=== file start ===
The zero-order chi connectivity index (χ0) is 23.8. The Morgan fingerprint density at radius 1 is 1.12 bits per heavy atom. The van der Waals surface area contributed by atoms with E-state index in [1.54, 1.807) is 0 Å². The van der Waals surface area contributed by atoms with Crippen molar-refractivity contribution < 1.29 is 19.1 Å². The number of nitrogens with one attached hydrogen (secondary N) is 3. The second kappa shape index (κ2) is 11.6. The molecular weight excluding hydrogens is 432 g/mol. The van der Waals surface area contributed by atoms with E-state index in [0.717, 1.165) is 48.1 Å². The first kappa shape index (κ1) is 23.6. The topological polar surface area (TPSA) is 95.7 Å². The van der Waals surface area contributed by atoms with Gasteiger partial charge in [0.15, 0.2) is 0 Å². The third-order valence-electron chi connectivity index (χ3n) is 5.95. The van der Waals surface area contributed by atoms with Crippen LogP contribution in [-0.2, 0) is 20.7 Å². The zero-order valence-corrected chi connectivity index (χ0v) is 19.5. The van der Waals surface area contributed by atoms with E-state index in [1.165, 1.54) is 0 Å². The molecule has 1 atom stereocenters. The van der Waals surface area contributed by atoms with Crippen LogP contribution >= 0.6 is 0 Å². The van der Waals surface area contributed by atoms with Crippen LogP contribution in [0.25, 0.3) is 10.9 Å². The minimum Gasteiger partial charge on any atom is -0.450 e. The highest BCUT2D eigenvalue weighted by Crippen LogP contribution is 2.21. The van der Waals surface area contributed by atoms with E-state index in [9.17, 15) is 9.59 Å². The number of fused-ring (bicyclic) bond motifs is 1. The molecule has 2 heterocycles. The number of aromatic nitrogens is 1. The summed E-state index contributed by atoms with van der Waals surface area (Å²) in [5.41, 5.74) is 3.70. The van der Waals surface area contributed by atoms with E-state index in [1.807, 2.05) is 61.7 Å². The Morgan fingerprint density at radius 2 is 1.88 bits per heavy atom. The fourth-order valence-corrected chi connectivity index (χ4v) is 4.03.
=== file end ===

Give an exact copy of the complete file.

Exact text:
The zero-order chi connectivity index (χ0) is 23.8. The Morgan fingerprint density at radius 1 is 1.12 bits per heavy atom. The van der Waals surface area contributed by atoms with E-state index in [1.54, 1.807) is 0 Å². The van der Waals surface area contributed by atoms with Crippen molar-refractivity contribution < 1.29 is 19.1 Å². The number of nitrogens with one attached hydrogen (secondary N) is 3. The second kappa shape index (κ2) is 11.6. The molecular weight excluding hydrogens is 432 g/mol. The van der Waals surface area contributed by atoms with E-state index in [0.717, 1.165) is 48.1 Å². The first kappa shape index (κ1) is 23.6. The topological polar surface area (TPSA) is 95.7 Å². The van der Waals surface area contributed by atoms with Gasteiger partial charge in [0.15, 0.2) is 0 Å². The third-order valence-electron chi connectivity index (χ3n) is 5.95. The van der Waals surface area contributed by atoms with Crippen LogP contribution in [-0.2, 0) is 20.7 Å². The zero-order valence-corrected chi connectivity index (χ0v) is 19.5. The van der Waals surface area contributed by atoms with E-state index in [1.165, 1.54) is 0 Å². The molecule has 1 atom stereocenters. The van der Waals surface area contributed by atoms with Crippen LogP contribution >= 0.6 is 0 Å². The van der Waals surface area contributed by atoms with Crippen LogP contribution in [0.25, 0.3) is 10.9 Å². The minimum Gasteiger partial charge on any atom is -0.450 e. The highest BCUT2D eigenvalue weighted by Crippen LogP contribution is 2.21. The van der Waals surface area contributed by atoms with E-state index in [9.17, 15) is 9.59 Å². The number of fused-ring (bicyclic) bond motifs is 1. The molecule has 2 heterocycles. The number of aromatic nitrogens is 1. The summed E-state index contributed by atoms with van der Waals surface area (Å²) in [5.41, 5.74) is 3.70. The van der Waals surface area contributed by atoms with E-state index in [1.807, 2.05) is 61.7 Å². The Morgan fingerprint density at radius 2 is 1.88 bits per heavy atom. The fourth-order valence-corrected chi connectivity index (χ4v) is 4.03.